#28 – NPS research and quiz
Welcome to the 28th edition of my customer strategy newsletter. The five topics this week are:
Primary research about answers to open survey questions
If you include open questions in customer surveys, they provide interesting insights into what customers are thinking. Customers take time to respond, but do companies honor that by taking time to understand all the input? The simple answer is that I don’t know. I would like to find out. To this end, I have put together a simple survey that should take less than two minutes to compete. (I am not exaggerating.)
There are two ‘mandatory’ questions and two optional ones. The first mandatory one just asks what size of company you are working for. It is acceptable for consultants or software companies to reply on behalf of a single customer too. It is also OK if more than one person replies for one company, so don’t worry about that. The second mandatory question is shown here and is the core piece of data:
After that, you have the choice of suggesting what an ideal way of handling text input would be. You can also choose to supply your email address to participate in a draw for a free copy of our book Net Promoter – Implement the System. All responses are anonymous. I will share the results and data set with everyone. Please help with this effort. I think we can all learn something from it. The short survey is here.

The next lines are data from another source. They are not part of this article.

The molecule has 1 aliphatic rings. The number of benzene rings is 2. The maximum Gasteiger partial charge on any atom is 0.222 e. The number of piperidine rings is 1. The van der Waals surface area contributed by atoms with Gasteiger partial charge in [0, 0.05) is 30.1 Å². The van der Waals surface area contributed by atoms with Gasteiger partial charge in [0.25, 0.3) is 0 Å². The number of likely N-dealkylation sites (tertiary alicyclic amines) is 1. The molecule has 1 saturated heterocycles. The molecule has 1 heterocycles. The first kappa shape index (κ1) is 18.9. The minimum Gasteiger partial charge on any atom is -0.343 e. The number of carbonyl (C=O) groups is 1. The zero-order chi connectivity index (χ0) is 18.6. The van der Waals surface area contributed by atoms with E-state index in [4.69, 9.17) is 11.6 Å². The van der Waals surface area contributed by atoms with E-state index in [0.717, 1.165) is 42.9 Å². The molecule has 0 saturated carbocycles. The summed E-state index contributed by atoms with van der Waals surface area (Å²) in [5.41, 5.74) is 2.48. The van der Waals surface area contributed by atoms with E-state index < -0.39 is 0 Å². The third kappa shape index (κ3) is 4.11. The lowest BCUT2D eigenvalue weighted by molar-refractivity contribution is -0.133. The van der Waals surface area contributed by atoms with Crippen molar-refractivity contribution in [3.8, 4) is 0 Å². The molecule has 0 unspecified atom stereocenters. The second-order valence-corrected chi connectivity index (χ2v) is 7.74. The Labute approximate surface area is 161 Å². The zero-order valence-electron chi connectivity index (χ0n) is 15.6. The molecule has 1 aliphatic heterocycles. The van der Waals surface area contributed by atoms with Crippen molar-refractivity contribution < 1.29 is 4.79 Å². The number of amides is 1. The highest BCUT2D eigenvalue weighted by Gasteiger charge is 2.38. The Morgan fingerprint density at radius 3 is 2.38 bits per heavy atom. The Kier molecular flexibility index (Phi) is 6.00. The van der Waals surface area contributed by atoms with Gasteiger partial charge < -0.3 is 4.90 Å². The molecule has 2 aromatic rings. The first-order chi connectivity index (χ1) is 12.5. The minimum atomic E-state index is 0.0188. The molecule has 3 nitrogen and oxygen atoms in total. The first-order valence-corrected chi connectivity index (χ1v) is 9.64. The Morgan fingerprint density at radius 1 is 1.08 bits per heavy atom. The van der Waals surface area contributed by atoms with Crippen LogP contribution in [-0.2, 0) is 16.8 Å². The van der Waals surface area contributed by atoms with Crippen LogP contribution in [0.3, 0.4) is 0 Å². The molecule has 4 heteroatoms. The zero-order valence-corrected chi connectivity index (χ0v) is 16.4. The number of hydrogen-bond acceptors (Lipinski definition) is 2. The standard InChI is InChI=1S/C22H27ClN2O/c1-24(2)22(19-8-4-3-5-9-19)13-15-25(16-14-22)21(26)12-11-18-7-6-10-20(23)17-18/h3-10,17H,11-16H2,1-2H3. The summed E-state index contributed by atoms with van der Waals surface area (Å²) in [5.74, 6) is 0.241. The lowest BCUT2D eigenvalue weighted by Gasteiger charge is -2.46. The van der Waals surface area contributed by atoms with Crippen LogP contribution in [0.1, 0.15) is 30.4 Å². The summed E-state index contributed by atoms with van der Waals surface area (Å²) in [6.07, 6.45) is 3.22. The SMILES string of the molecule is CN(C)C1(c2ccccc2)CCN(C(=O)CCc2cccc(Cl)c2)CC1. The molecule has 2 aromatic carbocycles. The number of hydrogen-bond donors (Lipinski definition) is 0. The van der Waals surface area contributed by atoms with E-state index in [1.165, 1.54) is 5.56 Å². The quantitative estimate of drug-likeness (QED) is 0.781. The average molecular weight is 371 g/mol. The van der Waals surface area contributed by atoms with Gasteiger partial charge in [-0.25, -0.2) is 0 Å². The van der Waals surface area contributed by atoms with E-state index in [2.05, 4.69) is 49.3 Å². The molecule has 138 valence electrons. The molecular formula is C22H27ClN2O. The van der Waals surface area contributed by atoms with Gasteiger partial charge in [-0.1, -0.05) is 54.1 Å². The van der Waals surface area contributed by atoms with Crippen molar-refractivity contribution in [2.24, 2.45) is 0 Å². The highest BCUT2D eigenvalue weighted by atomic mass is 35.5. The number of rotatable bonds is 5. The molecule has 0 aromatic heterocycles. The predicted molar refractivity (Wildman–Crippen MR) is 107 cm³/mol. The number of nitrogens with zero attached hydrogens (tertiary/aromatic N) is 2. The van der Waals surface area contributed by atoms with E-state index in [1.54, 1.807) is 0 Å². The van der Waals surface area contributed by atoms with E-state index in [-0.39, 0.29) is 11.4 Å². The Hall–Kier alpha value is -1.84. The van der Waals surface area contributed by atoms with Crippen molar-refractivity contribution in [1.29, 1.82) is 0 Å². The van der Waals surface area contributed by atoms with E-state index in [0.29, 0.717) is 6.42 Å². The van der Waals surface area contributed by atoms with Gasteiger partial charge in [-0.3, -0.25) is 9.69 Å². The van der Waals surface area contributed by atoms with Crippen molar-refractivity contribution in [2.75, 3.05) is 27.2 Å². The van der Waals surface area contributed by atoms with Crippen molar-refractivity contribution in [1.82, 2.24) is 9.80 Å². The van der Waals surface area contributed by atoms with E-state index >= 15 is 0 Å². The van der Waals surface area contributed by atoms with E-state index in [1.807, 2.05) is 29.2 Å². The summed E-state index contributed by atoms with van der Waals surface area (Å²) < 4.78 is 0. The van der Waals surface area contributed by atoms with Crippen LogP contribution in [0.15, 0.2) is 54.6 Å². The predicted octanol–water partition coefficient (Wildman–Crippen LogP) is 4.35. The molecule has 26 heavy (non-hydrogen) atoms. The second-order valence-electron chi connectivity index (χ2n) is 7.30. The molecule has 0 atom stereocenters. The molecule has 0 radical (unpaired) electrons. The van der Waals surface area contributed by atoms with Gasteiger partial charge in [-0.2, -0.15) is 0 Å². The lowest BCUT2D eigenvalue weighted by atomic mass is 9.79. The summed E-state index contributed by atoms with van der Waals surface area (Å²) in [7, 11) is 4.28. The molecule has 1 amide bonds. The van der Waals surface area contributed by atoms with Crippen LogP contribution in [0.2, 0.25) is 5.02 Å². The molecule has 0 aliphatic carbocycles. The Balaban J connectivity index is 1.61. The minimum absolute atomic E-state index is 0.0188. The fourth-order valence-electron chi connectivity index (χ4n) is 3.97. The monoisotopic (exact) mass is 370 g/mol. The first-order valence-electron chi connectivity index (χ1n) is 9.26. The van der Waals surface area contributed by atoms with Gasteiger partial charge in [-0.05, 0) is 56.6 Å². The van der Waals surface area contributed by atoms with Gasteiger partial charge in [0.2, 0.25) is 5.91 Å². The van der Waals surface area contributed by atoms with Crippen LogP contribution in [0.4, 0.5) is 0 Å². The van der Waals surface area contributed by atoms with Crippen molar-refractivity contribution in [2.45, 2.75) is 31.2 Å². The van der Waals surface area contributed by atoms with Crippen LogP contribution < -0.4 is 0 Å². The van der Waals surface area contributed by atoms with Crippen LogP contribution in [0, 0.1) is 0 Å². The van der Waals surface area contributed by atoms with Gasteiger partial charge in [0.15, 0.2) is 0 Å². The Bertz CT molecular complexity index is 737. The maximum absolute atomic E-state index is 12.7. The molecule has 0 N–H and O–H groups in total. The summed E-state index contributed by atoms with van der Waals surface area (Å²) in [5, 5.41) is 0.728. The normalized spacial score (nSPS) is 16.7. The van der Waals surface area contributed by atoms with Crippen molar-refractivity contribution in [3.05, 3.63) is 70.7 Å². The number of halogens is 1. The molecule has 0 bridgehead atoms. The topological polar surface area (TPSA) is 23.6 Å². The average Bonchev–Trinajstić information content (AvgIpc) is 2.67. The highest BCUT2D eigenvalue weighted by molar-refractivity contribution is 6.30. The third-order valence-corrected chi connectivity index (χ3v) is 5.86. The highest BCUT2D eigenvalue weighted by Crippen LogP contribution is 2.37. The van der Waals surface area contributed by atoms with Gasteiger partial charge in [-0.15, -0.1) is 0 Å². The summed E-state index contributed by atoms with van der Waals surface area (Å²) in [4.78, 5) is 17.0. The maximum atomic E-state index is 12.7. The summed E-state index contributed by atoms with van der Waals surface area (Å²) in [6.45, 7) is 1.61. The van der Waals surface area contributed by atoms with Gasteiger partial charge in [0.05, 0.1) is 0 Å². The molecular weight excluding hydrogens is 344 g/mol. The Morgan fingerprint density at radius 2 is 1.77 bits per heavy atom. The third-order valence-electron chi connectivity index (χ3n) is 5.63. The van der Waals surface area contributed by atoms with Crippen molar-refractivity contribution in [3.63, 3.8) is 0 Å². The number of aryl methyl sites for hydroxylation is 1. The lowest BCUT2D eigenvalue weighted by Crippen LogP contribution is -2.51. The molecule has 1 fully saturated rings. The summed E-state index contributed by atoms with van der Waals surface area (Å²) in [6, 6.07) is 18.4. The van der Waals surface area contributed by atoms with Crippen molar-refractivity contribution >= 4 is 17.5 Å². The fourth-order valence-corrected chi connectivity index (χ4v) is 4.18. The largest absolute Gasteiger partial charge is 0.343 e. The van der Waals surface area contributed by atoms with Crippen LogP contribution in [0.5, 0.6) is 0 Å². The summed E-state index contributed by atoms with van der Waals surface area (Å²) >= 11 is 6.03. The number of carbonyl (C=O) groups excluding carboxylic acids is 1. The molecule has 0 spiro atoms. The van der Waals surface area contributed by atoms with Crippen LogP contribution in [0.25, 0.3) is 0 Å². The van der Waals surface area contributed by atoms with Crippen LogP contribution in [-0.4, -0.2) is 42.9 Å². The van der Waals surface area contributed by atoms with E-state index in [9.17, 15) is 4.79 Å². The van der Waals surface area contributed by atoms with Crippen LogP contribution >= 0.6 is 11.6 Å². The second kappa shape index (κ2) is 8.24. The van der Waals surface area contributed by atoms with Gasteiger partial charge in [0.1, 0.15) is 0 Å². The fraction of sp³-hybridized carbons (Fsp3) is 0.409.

The full 29-question Net Promoter System quiz is now online
I posted the final instalment and full quiz on Tuesday here. Have fun with it, and let me know if you disagree with any of the answers. Some may be tricky to understand if you have not read our NPS book.
Our latest blog posts
Here are the latest posts. Older posts are still available on the blog page.
Notable customer experience items from other sites
‘Why 2018 will mark the end of customer silos’ – Really?
I am including this article just to point out how much I disagree with it. ‘Silo’ is an emotional word. The Marketing Daily article is written by Steve Kerho. He starts of by stating that “Organizational silos are a blight on corporate America.” ‘Silo’ is just the word you use to describe a team, business unit or organizational focus area you disagree with. You cannot succeed in any business area without a dedicated team that works on it. What I may call a business unit, others may call a silo. The article is here.
Interesting article on packaging inserts
I have occasionally been pleasantly surprised by stores adding some free sample or gift into the package when I buy something. The first time I read an article on the subject as a tactic for improving customer loyalty was earlier today. Worth reading on Fincyte.com here.
I will probably leave the NPS-related survey open for another week. I look forward to learning what everyone is doing and sharing it all with you.
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